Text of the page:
Dean Starr's work for Blackwater appears to be limited to "forum shopping"--that is, trying to convince the U.S. Supreme Court that this case belongs in the federal courts rather than in a state court, but nonetheless he's on the wrong side of a very significant issue.
Monday, October 30, 2006
From Whitewater to Blackwater
In The Nation's web-only article entitled "From Whitewater to Blackwater," Jeremy Scahill and Garrett Ordower report that Ken Starr, dean of the Pepperdine School of Law, is representing Blackwater USA, one of the many private military firms (PMFs) (or private security companies) hired by the U.S. Department of Defense to carry out certain military operations in Iraq without direct governmental supervision. Blackwater is being sued by the families of its employees who were killed in Fallujah in 2004.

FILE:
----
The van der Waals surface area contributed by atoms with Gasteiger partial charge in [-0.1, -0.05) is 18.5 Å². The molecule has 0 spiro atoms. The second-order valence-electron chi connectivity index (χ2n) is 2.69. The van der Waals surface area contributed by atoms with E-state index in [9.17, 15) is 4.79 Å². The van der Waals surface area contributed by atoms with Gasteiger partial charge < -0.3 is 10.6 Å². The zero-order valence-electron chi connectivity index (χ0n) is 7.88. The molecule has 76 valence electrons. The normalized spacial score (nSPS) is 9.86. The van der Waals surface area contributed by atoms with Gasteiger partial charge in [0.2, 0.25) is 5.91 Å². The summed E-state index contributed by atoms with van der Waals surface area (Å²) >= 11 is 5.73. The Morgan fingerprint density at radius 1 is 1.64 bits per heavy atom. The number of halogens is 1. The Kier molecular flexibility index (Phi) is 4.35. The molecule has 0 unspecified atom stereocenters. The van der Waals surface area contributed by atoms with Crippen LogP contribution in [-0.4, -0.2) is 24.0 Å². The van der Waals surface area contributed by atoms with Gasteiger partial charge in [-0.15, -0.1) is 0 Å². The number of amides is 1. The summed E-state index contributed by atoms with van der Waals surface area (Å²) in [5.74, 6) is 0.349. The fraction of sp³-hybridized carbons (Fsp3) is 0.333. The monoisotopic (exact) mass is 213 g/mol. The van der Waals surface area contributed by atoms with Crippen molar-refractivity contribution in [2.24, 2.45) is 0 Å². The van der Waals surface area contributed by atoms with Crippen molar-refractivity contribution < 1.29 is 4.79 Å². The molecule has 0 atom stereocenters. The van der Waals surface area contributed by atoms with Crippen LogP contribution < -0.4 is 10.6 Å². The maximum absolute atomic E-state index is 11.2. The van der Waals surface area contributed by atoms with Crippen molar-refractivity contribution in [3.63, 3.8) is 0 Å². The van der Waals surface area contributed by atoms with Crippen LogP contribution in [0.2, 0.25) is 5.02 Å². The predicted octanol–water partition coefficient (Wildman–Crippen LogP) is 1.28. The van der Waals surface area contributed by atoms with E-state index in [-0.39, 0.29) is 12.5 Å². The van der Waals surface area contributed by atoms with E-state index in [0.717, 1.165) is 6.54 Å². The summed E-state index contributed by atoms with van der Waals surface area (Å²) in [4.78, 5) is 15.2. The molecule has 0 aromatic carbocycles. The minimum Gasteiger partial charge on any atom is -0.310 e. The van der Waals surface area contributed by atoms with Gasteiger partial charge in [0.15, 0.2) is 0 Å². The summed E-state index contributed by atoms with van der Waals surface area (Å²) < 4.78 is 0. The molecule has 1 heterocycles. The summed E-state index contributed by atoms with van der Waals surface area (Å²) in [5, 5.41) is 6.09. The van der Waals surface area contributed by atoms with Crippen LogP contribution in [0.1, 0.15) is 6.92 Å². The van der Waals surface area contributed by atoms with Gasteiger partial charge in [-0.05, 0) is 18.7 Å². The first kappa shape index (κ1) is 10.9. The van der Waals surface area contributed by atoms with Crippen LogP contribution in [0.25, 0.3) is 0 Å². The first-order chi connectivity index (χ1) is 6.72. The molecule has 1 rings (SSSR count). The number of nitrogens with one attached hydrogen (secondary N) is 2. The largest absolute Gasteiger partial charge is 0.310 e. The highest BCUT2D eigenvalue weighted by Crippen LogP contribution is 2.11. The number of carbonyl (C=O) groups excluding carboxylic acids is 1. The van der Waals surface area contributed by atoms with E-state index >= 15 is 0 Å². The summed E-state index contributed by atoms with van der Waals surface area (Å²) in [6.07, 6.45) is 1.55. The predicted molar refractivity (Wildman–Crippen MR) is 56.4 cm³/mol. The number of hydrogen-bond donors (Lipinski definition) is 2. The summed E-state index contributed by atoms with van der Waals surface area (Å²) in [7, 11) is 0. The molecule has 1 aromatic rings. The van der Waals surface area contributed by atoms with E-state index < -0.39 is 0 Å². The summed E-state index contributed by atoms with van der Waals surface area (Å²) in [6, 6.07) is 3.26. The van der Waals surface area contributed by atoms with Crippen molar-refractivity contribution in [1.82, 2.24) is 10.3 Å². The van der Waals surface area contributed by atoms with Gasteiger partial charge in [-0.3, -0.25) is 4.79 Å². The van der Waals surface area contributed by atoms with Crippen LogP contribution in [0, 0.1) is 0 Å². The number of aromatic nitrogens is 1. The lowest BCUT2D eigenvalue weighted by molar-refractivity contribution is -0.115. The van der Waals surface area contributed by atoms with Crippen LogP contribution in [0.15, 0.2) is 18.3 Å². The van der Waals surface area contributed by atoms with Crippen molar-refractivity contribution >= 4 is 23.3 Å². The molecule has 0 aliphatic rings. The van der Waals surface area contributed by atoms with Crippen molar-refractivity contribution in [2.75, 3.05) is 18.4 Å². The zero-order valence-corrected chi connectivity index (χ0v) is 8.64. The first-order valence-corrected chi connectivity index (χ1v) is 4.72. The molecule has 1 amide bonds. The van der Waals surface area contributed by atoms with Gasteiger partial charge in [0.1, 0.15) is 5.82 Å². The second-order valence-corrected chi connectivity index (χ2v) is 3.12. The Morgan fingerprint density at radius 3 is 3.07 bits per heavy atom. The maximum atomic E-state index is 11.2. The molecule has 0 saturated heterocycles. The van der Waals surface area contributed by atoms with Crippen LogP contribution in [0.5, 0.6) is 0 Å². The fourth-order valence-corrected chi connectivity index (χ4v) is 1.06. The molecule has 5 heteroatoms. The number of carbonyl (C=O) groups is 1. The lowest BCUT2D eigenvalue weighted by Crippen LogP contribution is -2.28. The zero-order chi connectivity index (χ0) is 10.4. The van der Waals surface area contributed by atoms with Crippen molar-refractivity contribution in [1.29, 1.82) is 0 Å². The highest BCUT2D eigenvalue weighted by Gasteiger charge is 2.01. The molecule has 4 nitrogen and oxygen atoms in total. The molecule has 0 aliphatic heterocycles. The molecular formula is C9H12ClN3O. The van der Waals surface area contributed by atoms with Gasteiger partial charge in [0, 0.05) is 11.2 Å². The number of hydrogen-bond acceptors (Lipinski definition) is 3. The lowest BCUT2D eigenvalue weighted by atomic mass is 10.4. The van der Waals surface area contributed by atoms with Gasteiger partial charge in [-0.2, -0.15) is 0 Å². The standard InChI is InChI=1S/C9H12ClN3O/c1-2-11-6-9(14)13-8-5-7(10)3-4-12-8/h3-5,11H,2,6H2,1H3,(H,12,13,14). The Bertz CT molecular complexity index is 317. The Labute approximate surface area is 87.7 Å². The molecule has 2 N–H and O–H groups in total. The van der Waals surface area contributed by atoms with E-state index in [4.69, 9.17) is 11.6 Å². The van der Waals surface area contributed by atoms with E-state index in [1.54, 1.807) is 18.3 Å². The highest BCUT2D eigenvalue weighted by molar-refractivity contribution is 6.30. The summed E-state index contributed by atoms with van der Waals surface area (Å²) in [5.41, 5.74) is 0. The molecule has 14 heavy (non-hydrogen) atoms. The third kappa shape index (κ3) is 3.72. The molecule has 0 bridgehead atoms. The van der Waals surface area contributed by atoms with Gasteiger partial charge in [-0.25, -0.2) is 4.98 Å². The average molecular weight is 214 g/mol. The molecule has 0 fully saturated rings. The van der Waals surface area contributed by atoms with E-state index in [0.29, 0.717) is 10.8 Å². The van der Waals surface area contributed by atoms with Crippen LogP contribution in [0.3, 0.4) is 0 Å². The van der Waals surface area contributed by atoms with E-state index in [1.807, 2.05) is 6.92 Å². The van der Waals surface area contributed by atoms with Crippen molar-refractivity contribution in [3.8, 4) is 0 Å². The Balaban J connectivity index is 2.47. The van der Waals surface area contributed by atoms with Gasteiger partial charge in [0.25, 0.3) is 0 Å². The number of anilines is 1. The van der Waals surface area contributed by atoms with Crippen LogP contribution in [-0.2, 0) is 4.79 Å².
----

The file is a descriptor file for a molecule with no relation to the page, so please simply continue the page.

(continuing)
The lawsuit raises some interesting questions about the status of combatants who fight without the legal protections afforded to those in uniform. (The Bush Administration calls those who fight without uniforms or the direct ties to a state that such uniforms signify "unlawful combatants"--unless, of course, they work for the United States Government.) Basically, the issue is this: Can a company that lures away from the U.S. armed services some of their most valuable human assets and then turns around and contracts its services to the Department of Defense (with enormous profits guaranteed) benefit from the same protections against wrongful death suits that the military itself benefits from?
Labels: private military firms